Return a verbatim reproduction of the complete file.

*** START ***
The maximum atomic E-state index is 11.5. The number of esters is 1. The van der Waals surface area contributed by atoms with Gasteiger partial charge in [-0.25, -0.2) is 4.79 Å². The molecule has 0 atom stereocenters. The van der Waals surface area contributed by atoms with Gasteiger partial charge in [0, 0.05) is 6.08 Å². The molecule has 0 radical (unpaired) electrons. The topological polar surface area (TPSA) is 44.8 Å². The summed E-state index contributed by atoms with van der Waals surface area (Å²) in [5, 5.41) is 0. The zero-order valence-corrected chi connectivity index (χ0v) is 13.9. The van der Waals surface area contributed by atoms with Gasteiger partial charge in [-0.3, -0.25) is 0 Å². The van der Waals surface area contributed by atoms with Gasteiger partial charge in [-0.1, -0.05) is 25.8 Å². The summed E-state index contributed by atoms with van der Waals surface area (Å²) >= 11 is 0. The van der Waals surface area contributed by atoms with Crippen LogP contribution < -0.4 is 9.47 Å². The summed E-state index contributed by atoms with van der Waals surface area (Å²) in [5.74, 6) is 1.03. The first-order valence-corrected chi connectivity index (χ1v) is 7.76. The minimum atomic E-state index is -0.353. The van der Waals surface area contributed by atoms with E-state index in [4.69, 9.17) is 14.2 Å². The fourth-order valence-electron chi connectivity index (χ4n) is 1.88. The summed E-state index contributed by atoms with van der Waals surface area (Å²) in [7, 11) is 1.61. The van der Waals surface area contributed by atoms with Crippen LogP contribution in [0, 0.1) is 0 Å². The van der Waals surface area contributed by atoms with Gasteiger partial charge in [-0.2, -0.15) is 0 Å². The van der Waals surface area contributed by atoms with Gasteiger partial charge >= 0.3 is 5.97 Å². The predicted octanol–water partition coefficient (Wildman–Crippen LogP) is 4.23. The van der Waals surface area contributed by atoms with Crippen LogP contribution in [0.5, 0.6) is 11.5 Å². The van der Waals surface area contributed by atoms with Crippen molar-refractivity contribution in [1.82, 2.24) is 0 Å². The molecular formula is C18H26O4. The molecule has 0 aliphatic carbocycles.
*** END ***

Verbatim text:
The maximum atomic E-state index is 11.5. The number of esters is 1. The van der Waals surface area contributed by atoms with Gasteiger partial charge in [-0.25, -0.2) is 4.79 Å². The molecule has 0 atom stereocenters. The van der Waals surface area contributed by atoms with Gasteiger partial charge in [0, 0.05) is 6.08 Å². The molecule has 0 radical (unpaired) electrons. The topological polar surface area (TPSA) is 44.8 Å². The summed E-state index contributed by atoms with van der Waals surface area (Å²) in [5, 5.41) is 0. The zero-order valence-corrected chi connectivity index (χ0v) is 13.9. The van der Waals surface area contributed by atoms with Gasteiger partial charge in [-0.3, -0.25) is 0 Å². The van der Waals surface area contributed by atoms with Gasteiger partial charge in [-0.1, -0.05) is 25.8 Å². The summed E-state index contributed by atoms with van der Waals surface area (Å²) >= 11 is 0. The van der Waals surface area contributed by atoms with Crippen LogP contribution < -0.4 is 9.47 Å². The summed E-state index contributed by atoms with van der Waals surface area (Å²) in [5.74, 6) is 1.03. The first-order valence-corrected chi connectivity index (χ1v) is 7.76. The minimum atomic E-state index is -0.353. The van der Waals surface area contributed by atoms with E-state index in [4.69, 9.17) is 14.2 Å². The fourth-order valence-electron chi connectivity index (χ4n) is 1.88. The summed E-state index contributed by atoms with van der Waals surface area (Å²) in [7, 11) is 1.61. The van der Waals surface area contributed by atoms with Crippen LogP contribution in [0, 0.1) is 0 Å². The van der Waals surface area contributed by atoms with Gasteiger partial charge in [-0.2, -0.15) is 0 Å². The van der Waals surface area contributed by atoms with Gasteiger partial charge >= 0.3 is 5.97 Å². The predicted octanol–water partition coefficient (Wildman–Crippen LogP) is 4.23. The van der Waals surface area contributed by atoms with Crippen LogP contribution in [0.5, 0.6) is 11.5 Å². The van der Waals surface area contributed by atoms with Crippen molar-refractivity contribution in [1.82, 2.24) is 0 Å². The molecular formula is C18H26O4. The molecule has 0 aliphatic carbocycles.